Tamaqua Borough Council approved the "plain English" statement to accompany the ballot referendum regarding the wildcat sewers that they approved earlier this month.
The referendum, which asks voters if the borough should consider incurring up to $500,000 worth of debt to provide relief to property owners who were required to connect to the public sewer system by Aug. 31. The "plain English" version spells out exactly what that could mean for the residents of Tamaqua, including a tax increase or a hike in sewer rates.
The publication, which was written by borough solicitor Michael Greek, clearly states, "If the borough borrows the money the cost of repayment of such debt will be paid through an increase in sewage fees or through a tax increase for all property owners."
The proposed statement did not sit well with two of the property owners, Anna Brose and Joseph Lopez, who said that stipulations specifically prevent the borough from raising taxes to pay for a sewer project.
"This isn't paying for the sewer system. It's a private lateral. We'd reimburse residents. We're not doing a sewer project," said council president Micah Gursky.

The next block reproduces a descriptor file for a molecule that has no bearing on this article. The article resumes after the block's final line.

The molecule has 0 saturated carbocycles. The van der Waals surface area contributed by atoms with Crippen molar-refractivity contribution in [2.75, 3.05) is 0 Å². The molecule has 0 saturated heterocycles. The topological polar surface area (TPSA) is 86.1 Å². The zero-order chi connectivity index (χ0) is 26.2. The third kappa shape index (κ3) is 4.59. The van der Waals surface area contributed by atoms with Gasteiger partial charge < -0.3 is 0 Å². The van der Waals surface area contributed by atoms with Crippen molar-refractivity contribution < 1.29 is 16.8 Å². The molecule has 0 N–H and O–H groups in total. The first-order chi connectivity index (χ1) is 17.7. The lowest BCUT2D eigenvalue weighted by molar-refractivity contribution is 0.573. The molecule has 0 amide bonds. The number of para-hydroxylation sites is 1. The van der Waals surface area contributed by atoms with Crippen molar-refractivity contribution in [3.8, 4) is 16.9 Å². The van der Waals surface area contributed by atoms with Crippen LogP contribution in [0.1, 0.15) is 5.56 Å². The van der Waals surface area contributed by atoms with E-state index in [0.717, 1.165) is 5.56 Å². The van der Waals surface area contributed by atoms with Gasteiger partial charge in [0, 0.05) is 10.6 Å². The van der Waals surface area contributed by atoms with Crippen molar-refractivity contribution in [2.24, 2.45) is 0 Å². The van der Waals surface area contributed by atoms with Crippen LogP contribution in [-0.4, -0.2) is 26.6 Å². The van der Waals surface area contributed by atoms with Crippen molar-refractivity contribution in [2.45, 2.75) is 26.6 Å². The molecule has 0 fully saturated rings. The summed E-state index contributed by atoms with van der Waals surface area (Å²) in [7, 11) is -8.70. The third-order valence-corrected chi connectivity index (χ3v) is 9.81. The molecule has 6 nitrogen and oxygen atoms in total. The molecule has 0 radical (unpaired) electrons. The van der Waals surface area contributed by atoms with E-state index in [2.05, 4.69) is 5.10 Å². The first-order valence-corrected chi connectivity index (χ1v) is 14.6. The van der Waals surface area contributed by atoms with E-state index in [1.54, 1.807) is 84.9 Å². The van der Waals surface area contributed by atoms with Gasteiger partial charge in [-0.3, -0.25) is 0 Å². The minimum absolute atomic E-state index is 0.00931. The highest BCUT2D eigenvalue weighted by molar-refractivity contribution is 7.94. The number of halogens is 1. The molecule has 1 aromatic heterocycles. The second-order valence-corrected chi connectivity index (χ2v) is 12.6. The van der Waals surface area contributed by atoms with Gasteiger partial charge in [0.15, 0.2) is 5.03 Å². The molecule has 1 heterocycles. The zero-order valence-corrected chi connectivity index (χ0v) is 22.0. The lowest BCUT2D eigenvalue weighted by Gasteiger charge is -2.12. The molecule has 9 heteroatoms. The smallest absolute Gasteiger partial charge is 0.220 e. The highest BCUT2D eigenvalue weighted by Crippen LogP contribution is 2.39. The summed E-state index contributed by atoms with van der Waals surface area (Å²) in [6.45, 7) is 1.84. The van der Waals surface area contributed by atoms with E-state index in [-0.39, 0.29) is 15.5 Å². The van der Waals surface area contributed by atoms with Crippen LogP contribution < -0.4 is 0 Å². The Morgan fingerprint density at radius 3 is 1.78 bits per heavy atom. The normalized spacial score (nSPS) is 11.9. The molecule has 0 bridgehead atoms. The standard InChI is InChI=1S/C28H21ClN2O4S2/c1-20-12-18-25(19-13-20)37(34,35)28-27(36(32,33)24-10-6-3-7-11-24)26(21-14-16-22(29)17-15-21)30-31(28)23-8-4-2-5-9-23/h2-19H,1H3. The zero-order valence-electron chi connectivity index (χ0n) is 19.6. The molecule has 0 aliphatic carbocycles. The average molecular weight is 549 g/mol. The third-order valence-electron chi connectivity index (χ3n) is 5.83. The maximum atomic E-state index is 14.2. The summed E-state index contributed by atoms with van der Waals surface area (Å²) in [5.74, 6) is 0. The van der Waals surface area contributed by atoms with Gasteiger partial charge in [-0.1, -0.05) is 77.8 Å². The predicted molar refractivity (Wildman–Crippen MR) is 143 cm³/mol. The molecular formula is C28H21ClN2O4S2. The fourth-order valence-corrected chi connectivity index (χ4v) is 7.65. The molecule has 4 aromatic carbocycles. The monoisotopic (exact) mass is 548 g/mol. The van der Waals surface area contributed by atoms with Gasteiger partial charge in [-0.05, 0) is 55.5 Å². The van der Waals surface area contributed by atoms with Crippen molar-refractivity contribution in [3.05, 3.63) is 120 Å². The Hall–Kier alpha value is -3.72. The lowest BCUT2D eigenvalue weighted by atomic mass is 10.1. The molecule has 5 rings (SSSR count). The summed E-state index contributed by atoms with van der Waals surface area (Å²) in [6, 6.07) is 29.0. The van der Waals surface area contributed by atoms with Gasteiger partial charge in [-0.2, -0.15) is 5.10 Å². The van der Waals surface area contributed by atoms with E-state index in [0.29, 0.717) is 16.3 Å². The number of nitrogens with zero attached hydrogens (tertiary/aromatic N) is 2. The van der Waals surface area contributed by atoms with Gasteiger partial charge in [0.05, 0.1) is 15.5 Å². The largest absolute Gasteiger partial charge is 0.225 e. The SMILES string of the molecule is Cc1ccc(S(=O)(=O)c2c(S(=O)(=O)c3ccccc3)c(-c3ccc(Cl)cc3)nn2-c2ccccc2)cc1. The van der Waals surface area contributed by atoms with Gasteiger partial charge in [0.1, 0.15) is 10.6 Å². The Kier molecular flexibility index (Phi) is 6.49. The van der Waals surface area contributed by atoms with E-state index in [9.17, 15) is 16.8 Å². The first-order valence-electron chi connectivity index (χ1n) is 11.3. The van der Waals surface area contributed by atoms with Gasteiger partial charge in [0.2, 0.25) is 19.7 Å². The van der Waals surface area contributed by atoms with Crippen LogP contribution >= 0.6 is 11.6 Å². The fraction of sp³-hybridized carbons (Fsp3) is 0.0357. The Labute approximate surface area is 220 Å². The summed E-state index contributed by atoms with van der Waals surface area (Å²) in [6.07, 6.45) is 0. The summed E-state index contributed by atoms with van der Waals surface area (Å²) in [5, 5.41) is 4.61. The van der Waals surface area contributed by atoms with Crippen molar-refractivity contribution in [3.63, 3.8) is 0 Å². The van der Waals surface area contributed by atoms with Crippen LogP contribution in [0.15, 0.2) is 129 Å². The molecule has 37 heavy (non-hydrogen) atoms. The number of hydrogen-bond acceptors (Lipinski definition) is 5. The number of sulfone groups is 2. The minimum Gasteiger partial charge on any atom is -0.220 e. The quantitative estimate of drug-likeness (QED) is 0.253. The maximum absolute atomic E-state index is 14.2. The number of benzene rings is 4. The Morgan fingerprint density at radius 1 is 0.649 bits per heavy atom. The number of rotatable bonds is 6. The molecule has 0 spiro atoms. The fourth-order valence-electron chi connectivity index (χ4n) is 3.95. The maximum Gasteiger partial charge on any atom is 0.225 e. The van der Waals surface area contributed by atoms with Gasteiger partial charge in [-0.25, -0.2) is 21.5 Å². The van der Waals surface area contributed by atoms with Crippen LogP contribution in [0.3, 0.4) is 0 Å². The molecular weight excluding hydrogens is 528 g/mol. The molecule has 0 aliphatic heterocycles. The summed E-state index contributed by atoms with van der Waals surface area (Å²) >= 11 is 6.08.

Gursky also cautioned that whether or not the ballot referendum is approved by the voters, the residents will still need to pay for their connections. After the fact, the borough can consider reimbursing them.
If the referendum is approved by the voters, Council can consider incurring debt to reimburse them. The referendum is non-binding, so even if it passes, council is not obligated to incur the debt.
Resident Antonio Rodrigue asked council whether the commonwealth gives them the authority to reimburse private residents. Gursky said he was not sure and Greek said that it is not necessarily in the borough code. Rodrigue asked why the borough is spending the money to prepare the and advertise the referendum, when it may, in fact, not even be legal.
"Why are we leading these people on?" he asked.
The referendum still needs to be approved by the election board before it actually appears on the ballot.
Brose also added that she recently received another bill from the sewer authority.
"You know as well as I do that I'm not receiving services," she said. "This is fraud and you know it."
Borough manager Kevin Steigerwalt added that an additional illegal connection has been identified and three more property owners have connected to the public system. The borough has now inspected a total of eighty four sewer lines.
"Thirty four were removed, either they were connected or tested negative," said Steigerwalt. "There are 50 connections that still need to be addressed, coming from 42 individual properties."